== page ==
Schofield troops adapt to new role


POSTED: Sunday, March 08, 2009

Schofield Barracks soldiers are adapting “;extremely well”; to their new role as advisers in Iraq, says their commander.

A new security agreement between the U.S. and Iraq does not “;allow us to do unilateral operations,”; said Maj. Gen. Robert Caslen — commander of the 25th Infantry Division as well as the Tikrit-based Multi-National Division-North, also known as Task Force Lightning. Under the agreement, which took effect at the beginning of the year, Iraq is responsible for its own affairs. Iraqi military commanders plan and conduct security operations, and U.S. commanders must coordinate activities through Iraqi headquarters.

“;What we are doing now is that we are sitting down together in command posts that are combined, share the same information and situation awareness, conduct joint planning sessions and execute the missions together,”; Caslen told the Star-Bulletin in a phone interview.

“;Every Iraqi military and police unit in our sector is partnered with an United States element.”;

As Task Force Lightning commander, Caslen is responsible for an area which includes the cities of Balad, Kirkuk, Tikrit, Mosul and Samarra.

Besides the 3rd Brigade Combat Team from the 25th Infantry Division, Caslen also commands soldiers from the 1st Stryker Brigade Combat Team from Fort Wainwright in Alaska; 3rd Infantry Brigade 3rd Armored Cavalry Regiment, from Fort Hood in Texas; and the 10th Combat Aviation Brigade from Fort Drum in New York.

Caslen took 1,000 soldiers from his headquarters and another 3,500 from his 3rd Brigade Combat Team to Iraq in November. For the 3rd Brigade, it is the third combat deployment and the second one to Iraq.

Caslen said that President Barack Obama's troop withdrawal timetable is “;very feasible.”;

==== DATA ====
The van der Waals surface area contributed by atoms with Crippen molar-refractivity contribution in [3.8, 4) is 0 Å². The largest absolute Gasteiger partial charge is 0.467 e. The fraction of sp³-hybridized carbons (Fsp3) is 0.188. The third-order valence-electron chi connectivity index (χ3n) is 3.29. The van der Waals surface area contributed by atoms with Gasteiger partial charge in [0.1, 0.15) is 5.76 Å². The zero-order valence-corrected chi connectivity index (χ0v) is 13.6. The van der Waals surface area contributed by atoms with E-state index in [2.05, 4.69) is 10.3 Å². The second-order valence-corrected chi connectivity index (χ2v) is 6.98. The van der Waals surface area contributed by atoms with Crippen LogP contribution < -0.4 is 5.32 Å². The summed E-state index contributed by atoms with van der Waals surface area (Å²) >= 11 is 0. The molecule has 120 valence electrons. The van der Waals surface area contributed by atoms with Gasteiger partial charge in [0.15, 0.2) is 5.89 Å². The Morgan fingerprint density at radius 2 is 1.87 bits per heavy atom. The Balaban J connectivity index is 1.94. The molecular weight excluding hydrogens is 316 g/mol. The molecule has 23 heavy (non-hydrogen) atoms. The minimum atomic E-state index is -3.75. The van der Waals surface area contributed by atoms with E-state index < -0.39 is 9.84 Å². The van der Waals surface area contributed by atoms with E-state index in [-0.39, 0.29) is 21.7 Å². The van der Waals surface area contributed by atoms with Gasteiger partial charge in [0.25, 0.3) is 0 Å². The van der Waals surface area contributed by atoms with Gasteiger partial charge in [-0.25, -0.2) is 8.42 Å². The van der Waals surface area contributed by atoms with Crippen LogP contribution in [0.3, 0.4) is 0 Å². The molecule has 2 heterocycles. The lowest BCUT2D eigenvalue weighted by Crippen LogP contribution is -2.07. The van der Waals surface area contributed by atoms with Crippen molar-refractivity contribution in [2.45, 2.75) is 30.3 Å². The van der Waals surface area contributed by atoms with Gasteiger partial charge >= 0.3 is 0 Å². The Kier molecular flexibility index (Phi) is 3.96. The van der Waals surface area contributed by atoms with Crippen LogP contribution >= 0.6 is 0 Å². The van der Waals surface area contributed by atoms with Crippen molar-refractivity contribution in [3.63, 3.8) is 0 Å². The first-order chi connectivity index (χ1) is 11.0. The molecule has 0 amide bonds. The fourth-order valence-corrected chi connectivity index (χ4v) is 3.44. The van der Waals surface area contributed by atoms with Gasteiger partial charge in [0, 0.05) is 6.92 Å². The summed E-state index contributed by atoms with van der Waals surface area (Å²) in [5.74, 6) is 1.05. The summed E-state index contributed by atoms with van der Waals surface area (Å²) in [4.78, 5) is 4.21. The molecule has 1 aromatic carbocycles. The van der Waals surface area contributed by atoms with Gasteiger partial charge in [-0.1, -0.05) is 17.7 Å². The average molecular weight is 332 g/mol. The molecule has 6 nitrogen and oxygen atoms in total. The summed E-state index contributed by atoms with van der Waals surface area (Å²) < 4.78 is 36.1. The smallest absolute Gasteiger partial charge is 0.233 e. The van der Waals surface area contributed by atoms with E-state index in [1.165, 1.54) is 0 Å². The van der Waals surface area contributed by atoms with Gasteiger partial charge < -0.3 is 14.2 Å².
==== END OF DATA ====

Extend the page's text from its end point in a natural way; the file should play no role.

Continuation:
President Obama last month announced that most U.S. troops will be pulled out of Iraq by August 2010, with 35,000 to 50,000 remaining to train and assist Iraqis through 2011.

Caslen said during that period U.S. forces should overcome two major challenges facing the U.S. — “;ultimate defeat”; of the remaining elements of the insurgency and helping the Iraqis resolve their sectarian differences peacefully at the conference table.

Caslen described the insurgency in northern Iraq — centered mostly in Mosul — as similar to a cancer.

“;It either has to be cut away and removed,”; the two star general added, “;or it will continue to grow and cause some significant harm later on.”;

The current role and mission of U.S. forces “;puts them on the path,”; Caslen added, to accomplish the task of containing the insurgency after the U.S. departs.

“;They (Iraqi security forces) will be able to effectively deal with the insurgencies as they arise in this country and be able to eliminate them or contain them.”;

As for the ethnic strife between the Kurds and Arabs, Caslen said, the U.S. is now trying to resolve issues at all levels.

“;It's taking a lot of our energy to do that, but I think (what) we are doing is building the institutions so that Iraq can learn to resolve some these issues ... and to put them on the table.”;

Caslen said he met with the commanders and soldiers of his 2nd Stryker Combat Brigade Team while they were in the Baghdad area and not under his command several times before they returned home last month after a 15-month tour.

“;That is one outstanding brigade. They have a lot that they can be proud of for the contributions they have given to this country.”;

In October, Caslen's 25th Combat Aviation Brigade will be sent to Iraq and will be under his command for a month or so before Caslen and his headquarters element returns to Schofield Barracks.